As it stands, OSHA simply does not have the capacity to perform its mission. As union density falls, so too do the protections that come from unionization including safety rules enshrined in labor contracts, trained shop stewards, and workers who feel secure enough in their employment to report employer misconduct. Additionally, issues stemming from climate change are creating new threats for workers. As workers face increasingly common heat waves, larger bouts of wildfire smoke, and other significant issues, OSHA needs the resources to provide enhanced enforcement and rulemaking capacity.
How did we get here?
Located within the Department of Labor, OSHA is responsible for ensuring that workplaces across the country comply with safety regulations through preemptive inspections of hazardous worksites and responding to whistleblower complaints. OSHA does so through both a federal agency and through state OSHA affiliates which comply with the federal agency rules. Despite being responsible for a growing civilian workforce, OSHA has consistently suffered a decline in institutional capabilities since 1990.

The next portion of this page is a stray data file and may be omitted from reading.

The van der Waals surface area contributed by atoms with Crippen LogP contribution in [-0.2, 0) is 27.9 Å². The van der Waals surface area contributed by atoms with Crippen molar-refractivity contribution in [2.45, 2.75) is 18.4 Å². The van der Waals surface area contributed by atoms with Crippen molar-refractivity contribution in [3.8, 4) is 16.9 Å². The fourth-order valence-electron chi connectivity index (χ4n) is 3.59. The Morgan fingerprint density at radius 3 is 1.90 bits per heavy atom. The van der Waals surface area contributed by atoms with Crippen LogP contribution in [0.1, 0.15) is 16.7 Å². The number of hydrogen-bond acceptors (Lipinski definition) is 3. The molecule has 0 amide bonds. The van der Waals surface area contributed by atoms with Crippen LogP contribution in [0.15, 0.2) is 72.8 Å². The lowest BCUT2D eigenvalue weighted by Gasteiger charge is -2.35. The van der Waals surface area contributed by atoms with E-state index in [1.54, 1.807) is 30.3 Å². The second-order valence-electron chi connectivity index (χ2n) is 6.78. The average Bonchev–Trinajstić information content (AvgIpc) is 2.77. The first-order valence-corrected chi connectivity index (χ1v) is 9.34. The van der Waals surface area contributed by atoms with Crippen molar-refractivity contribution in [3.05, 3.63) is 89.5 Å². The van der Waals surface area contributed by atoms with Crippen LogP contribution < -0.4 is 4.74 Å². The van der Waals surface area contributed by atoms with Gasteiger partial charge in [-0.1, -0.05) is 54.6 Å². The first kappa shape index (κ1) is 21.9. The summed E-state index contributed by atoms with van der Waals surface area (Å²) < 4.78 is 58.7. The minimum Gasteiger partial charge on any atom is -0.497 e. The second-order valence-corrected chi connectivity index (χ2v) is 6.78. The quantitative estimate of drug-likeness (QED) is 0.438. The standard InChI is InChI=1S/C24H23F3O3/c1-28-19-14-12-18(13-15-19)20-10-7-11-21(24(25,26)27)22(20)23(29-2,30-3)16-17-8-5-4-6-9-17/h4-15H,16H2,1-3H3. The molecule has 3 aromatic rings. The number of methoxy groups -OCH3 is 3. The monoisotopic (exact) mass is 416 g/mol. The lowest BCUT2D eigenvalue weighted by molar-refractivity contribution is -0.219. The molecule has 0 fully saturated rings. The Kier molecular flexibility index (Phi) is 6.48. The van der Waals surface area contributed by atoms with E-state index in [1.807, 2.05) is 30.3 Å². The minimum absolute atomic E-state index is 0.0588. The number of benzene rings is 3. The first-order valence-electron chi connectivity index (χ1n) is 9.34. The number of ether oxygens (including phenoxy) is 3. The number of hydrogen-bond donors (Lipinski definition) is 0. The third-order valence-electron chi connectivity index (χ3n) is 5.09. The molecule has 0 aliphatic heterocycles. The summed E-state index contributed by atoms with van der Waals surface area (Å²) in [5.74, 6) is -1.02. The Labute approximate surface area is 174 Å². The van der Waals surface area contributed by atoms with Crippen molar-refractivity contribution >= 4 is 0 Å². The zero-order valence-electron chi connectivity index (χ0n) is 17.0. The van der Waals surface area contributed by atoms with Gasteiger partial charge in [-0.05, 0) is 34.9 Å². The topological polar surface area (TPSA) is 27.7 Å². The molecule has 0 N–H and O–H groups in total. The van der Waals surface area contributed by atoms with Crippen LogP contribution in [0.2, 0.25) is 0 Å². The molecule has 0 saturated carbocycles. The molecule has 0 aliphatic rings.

The United States’ civilian workforce population increased by almost 38 million between 1990 and 2019, but over that same time, the number of full-time employees at OSHA declined by 25%. In 1990 there was one full-time OSHA employee for every 51,765 American workers. Though that ratio was still less than ideal, that comparatively high number is now a relic of the past, as the austerity of the Clinton era began to eat away at the agency’s capacity, a tradition carried on through successive administrations of both parties. As of 2019, there is one full-time OSHA employee for every 88,977 American workers, a 71% increase in the number of workers each OSHA employee must cover. Of the 1,838 full time OSHA employees in FY 2019, only 862 (47%) were inspectors, leaving each inspector with well over 180,000 American workers to protect. This decline in institutional capacity has led to drops in critical enforcement activity. In financial year 1990, federal OSHA conducted 45,551 inspections. By 2019 that number had fallen almost 27% to 33,401. The COVID-19 pandemic pushed that number even lower to a mere 21,674 federal-level inspections in FY 2020.